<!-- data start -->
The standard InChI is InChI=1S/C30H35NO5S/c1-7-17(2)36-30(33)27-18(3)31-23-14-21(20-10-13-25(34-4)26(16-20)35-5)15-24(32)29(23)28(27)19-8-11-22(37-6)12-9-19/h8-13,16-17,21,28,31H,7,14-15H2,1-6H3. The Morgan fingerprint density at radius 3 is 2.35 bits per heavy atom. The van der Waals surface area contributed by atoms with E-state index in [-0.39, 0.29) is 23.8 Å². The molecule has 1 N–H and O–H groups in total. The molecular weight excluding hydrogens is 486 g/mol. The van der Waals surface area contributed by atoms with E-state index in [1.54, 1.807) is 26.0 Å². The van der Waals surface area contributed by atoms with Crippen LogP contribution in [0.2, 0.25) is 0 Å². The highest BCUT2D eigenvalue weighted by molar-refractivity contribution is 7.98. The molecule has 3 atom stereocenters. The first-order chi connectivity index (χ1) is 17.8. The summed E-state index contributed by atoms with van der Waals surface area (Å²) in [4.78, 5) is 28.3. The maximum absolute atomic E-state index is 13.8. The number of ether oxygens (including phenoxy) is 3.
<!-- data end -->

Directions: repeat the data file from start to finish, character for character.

The standard InChI is InChI=1S/C30H35NO5S/c1-7-17(2)36-30(33)27-18(3)31-23-14-21(20-10-13-25(34-4)26(16-20)35-5)15-24(32)29(23)28(27)19-8-11-22(37-6)12-9-19/h8-13,16-17,21,28,31H,7,14-15H2,1-6H3. The Morgan fingerprint density at radius 3 is 2.35 bits per heavy atom. The van der Waals surface area contributed by atoms with E-state index in [-0.39, 0.29) is 23.8 Å². The molecule has 1 N–H and O–H groups in total. The molecular weight excluding hydrogens is 486 g/mol. The van der Waals surface area contributed by atoms with E-state index in [1.54, 1.807) is 26.0 Å². The van der Waals surface area contributed by atoms with Crippen LogP contribution in [0.2, 0.25) is 0 Å². The highest BCUT2D eigenvalue weighted by molar-refractivity contribution is 7.98. The molecule has 3 atom stereocenters. The first-order chi connectivity index (χ1) is 17.8. The summed E-state index contributed by atoms with van der Waals surface area (Å²) in [4.78, 5) is 28.3. The maximum absolute atomic E-state index is 13.8. The number of ether oxygens (including phenoxy) is 3.